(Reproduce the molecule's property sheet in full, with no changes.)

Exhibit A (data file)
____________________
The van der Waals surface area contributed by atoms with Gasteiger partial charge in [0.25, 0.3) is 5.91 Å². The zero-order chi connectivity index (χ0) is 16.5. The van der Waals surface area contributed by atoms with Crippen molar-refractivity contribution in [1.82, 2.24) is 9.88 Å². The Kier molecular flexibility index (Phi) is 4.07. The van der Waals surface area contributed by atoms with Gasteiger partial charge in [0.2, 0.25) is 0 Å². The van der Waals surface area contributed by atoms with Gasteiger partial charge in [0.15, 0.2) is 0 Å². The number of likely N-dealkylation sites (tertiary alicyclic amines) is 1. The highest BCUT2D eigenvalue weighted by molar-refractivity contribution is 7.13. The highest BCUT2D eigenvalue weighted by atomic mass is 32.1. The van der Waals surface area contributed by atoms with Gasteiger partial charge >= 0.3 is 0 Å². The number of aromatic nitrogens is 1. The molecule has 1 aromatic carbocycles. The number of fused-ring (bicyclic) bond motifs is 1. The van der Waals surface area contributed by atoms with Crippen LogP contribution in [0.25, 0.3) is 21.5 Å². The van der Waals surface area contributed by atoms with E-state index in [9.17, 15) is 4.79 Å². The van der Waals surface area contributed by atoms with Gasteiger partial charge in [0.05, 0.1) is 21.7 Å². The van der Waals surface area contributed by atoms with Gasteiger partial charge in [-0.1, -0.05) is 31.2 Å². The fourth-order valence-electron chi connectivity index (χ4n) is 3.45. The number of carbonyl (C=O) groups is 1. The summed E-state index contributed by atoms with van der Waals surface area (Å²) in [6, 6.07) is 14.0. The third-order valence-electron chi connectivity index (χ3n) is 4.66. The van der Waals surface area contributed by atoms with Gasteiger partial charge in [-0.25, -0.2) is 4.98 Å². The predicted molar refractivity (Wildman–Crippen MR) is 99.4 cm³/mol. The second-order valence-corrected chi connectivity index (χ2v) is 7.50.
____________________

The van der Waals surface area contributed by atoms with Gasteiger partial charge in [0.25, 0.3) is 5.91 Å². The zero-order chi connectivity index (χ0) is 16.5. The van der Waals surface area contributed by atoms with Crippen molar-refractivity contribution in [1.82, 2.24) is 9.88 Å². The Kier molecular flexibility index (Phi) is 4.07. The van der Waals surface area contributed by atoms with Gasteiger partial charge in [0.2, 0.25) is 0 Å². The van der Waals surface area contributed by atoms with Gasteiger partial charge in [0.15, 0.2) is 0 Å². The number of likely N-dealkylation sites (tertiary alicyclic amines) is 1. The highest BCUT2D eigenvalue weighted by molar-refractivity contribution is 7.13. The highest BCUT2D eigenvalue weighted by atomic mass is 32.1. The van der Waals surface area contributed by atoms with Gasteiger partial charge >= 0.3 is 0 Å². The number of aromatic nitrogens is 1. The molecule has 1 aromatic carbocycles. The number of fused-ring (bicyclic) bond motifs is 1. The van der Waals surface area contributed by atoms with Crippen LogP contribution in [0.25, 0.3) is 21.5 Å². The van der Waals surface area contributed by atoms with E-state index in [9.17, 15) is 4.79 Å². The van der Waals surface area contributed by atoms with Gasteiger partial charge in [0.05, 0.1) is 21.7 Å². The van der Waals surface area contributed by atoms with Gasteiger partial charge in [-0.1, -0.05) is 31.2 Å². The fourth-order valence-electron chi connectivity index (χ4n) is 3.45. The number of carbonyl (C=O) groups is 1. The summed E-state index contributed by atoms with van der Waals surface area (Å²) in [6, 6.07) is 14.0. The third-order valence-electron chi connectivity index (χ3n) is 4.66. The van der Waals surface area contributed by atoms with Gasteiger partial charge in [-0.25, -0.2) is 4.98 Å². The predicted molar refractivity (Wildman–Crippen MR) is 99.4 cm³/mol. The second-order valence-corrected chi connectivity index (χ2v) is 7.50.